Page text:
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Marbling

In ceramics, bodies of different colours can be kneaded together to produce a marble-like result. But caution is needed.

Details

The practice of mixing bodies of two or more different colors (often porcelains colored using metal oxides or stains). It is important to consult the stain manufacturer's website to see which stains they recommend for bodies. Experimentation is needed with each color to determine optimal percentages (these vary widely, usually 5-20%). Vitreous porcelains will produce brighter colours.

To produce a quality fired product it is important that the bodies have as-similar-as-possible fired shrinkages, otherwise stresses accumulate within and seek opportunity for release, making pieces into time-bombs! They must also have as-similar-as-possible thermal expansions, otherwise rapid temperature changes will suddenly build stresses that can produce spectacular failures).

Related Information

Cone 6 translucent marbled bowl by Tony Hansen

A transparent glazed. It is a made from Plainsman Polar Ice in 2014 (a New Zealand kaolin based porcelain) and fired to cone 6 with G2926B clear glaze. 5% Mason 6306 teal blue stain was added to the clay, then this was wedged only a few times. The piece was thrown, then trimmed on the outside at the leather hard stage and sanded on the inside when dry.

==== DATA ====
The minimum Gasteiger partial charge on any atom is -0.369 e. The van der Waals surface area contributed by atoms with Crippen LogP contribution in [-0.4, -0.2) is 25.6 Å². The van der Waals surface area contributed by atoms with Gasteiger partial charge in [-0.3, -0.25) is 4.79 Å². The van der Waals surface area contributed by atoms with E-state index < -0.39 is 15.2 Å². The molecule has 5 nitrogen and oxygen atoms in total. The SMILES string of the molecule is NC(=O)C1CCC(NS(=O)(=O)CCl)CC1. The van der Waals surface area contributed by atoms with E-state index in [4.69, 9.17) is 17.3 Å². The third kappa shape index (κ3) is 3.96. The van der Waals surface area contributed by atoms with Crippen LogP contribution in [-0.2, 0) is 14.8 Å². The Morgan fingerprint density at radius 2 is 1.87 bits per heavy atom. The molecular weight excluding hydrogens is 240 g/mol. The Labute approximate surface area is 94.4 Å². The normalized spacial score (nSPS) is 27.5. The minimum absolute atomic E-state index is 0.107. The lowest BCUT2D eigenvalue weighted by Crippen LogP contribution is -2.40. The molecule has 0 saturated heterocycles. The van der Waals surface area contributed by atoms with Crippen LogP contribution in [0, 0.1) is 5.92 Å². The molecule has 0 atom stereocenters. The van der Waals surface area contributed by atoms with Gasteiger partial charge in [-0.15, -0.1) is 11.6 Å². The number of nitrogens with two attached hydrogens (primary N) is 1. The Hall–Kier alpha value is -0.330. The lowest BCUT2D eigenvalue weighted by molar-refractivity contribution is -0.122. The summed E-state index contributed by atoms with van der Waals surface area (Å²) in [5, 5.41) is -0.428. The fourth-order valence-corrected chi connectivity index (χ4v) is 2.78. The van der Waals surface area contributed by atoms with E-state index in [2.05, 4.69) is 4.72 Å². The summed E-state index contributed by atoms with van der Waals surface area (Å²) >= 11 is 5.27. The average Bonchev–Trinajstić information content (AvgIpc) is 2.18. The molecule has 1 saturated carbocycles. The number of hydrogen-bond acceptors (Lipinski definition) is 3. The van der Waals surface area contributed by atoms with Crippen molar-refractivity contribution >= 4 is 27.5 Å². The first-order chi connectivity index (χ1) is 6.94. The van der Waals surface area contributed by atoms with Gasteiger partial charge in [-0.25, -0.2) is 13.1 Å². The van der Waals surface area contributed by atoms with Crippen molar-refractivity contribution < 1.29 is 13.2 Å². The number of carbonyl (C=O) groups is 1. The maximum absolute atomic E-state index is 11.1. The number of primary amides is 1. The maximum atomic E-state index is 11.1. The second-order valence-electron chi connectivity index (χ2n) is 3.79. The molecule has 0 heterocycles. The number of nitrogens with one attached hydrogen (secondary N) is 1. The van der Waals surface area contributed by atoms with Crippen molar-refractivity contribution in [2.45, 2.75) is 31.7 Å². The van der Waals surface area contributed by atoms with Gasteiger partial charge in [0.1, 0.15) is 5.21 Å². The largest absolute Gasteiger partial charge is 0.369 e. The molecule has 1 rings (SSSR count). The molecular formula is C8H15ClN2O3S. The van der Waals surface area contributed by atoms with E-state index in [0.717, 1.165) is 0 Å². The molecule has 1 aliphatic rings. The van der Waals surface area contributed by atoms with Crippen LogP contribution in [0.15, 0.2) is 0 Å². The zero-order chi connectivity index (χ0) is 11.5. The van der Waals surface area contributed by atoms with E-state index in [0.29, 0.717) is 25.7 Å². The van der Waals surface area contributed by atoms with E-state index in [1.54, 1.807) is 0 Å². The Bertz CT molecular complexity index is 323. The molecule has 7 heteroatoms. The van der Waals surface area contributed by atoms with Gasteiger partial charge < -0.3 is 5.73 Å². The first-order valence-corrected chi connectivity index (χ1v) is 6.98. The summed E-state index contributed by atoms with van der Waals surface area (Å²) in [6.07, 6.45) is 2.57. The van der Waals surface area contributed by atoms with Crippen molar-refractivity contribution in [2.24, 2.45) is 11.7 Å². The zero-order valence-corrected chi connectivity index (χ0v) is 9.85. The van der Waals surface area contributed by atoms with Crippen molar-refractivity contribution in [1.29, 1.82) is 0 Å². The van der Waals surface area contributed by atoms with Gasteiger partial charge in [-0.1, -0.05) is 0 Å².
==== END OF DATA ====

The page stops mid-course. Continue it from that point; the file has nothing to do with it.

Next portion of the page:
Cone 6 porcelain marbled and thrown

Polar ice marbled porcelain bowls by Tony Hansen

These bowls were made by Tony Hansen using a mixture of white and stained New-Zealand-kaolin-based porcelain (Plainsman Polar Ice) fired at cone 6. The body is not only white, but very translucent.

Marbled cone 6 clays with rutile blue glaze

These are Plainsman M340 buff stoneware and Plainsman Coffee black wedged together. The glaze is Alberta Slip GA6E.

Marbling stained porcelains - Watch out for firing shrinkage differences

A multicolored marbled porcelain bowl has cracked at the boundary between red and green

Stains can and do influence the degree of vitrification of a porcelain. Some stains will make a porcelain more refractory (decreasing fired shrinkage), others will make it more vitreous (increasing the firing shrinkage). Obviously, the greater the percentage of stain the greater the effect. Stained porcelains having differing fired shrinkages will stress at boundaries in accordance with the degree of difference in their fired shrinkages. In this piece, you can see how the boundary between the red (more vitreous) and green (less vitreous) porcelains is the point-of-failure. The only solution is to adjust the porcelain recipe to move the fired maturity in a direction that counterbalances the effect of the stain. For example, you could employ three recipes (regular, more vitreous, less vitreous) and use the indicated one for each stain added.

By Tony Hansen


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